EMS Revisited: Surviving Tough Times

How to ride out an uncertain economy


This article originally appeared in the January 2002 issue of EMS World Magazine.

Economics wonks seem to agree: The United States is headed for (or is already in) a recession. Times were getting tight even before the terrorist sucker punch of September 11; in its aftermath, the American economy, like the Americans who fuel it, seemed depressed and sluggish. With an imminent war unlike any fought before, people weren’t sure how to react.

The EMS economy, unlike that of many industries, in some ways transcends the economic winds that buffet other professions. However hard times are, people don’t stop getting sick and injured. However, neither is EMS fully immune. If a department’s revenue shrinks, big-ticket purchases become important decisions to be weighed with care. In some places, it’s already happening. Departments that think they’re exempt, experts say, are deluding themselves or are rare departments indeed.

“EMS is vulnerable on a couple of fronts,” says Bob Holdsworth, president of EMS consulting firm Holdsworth Pelton, who has been advising clients on girding for the coming economic storm. “As more people are laid off, there will be more uninsured patients. There will be personnel shortages at the insurance companies. Then there is the Medicare fee schedule. These are all things I’m telling our clients to be prepared for. They should have enough credit line, cash reserves or a combination of the two for a minimum of 90 days of operation.”

Stretching the Net
As the ‘safety net’ of American healthcare, EMS is depended on to catch those who fall through the cracks. As the U.S. economy contracts, that number is likely to rise.
“As people are laid off, many are opting not to take their COBRA insurance with them because they have to pay for it,” says Holdsworth. “That means there are more people who might need to use an ambulance who are going to have problems paying their bill.”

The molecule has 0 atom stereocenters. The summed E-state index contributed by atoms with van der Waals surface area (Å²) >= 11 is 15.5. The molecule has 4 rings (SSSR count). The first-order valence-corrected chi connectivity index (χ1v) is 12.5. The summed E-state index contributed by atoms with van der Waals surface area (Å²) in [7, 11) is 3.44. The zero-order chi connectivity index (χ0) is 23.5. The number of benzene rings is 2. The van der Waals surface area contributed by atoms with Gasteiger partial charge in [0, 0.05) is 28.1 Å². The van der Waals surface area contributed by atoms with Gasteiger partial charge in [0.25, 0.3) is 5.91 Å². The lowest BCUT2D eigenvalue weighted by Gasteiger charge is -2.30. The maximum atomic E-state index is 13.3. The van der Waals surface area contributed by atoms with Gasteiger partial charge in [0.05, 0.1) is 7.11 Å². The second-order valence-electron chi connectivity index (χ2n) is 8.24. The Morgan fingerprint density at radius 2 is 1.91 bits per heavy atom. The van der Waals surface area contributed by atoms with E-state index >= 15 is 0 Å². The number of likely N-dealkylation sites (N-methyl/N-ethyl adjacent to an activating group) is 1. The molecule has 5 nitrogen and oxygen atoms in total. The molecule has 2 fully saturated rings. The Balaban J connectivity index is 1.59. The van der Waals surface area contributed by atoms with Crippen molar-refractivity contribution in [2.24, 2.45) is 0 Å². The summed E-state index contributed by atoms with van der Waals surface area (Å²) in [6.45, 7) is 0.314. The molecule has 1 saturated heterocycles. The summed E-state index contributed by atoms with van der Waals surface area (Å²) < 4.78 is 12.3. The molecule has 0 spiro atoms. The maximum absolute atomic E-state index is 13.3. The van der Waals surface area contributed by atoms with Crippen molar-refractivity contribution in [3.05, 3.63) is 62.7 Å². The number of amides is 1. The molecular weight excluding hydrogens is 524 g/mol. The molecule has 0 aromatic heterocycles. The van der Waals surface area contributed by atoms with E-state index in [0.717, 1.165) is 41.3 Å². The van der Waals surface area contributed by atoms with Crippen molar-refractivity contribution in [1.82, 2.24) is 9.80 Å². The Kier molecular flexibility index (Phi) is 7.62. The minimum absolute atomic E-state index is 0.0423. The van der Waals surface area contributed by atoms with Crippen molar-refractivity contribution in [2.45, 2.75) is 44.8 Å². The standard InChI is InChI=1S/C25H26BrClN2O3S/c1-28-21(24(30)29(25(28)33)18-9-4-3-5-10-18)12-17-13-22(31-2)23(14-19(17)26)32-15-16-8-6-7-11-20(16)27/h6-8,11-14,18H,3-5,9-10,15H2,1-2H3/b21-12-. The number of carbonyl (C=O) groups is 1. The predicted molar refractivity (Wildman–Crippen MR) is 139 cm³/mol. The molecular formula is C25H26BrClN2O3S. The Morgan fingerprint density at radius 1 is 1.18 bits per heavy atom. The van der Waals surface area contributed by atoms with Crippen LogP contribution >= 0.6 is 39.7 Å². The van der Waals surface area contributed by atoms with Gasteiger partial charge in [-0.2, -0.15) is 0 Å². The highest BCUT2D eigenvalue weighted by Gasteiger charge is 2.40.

Another factor is the new Medicare fee schedule, which will reduce revenue for most providers, in some cases dramatically.

“The fee schedule is going to be a nightmare,” says Holdsworth. “What I’m seeing around the country is that carriers are not uniformly prepared to implement it. We’re already seeing claims being denied under the new codes. Our carrier has asked us to start using them so they can get a handle on it, and they’re denying claims under these new codes, saying ‘It’s not medically necessary’ using new rules that aren’t in effect yet!”

Finally, to this increasingly volatile equation, add the combustible variable of terrorism. The attacks of September 11 left the nation jumpy and vulnerable to the anthrax assaults that followed. Many Americans had police, fire and EMS virtually on speed dial, and emergency responders were rushing responses to just about every bit of white dust in the country.

“We’re seeing an increased use of 9-1-1 by municipal leaders who expect it to be the safety net when all these scares come through,” notes Holdsworth. “People will call, hysterical that they just got talcum powder in the mail and think it’s anthrax. Some of the departments we work with are doing two and three false alarms a day. The call volume’s going up.”

While the heroic rescue efforts in New York City certainly galvanized Americans’ appreciation for their emergency responders, any boost it provides to EMS is likely to be transient. Donations may be up for now, but when the family finances tighten, they won’t stay there. And while cops and firefighters are in line for unprecedented largess from a grateful Congress, EMS, never as adept at playing the political game, is, as usual, a step behind.

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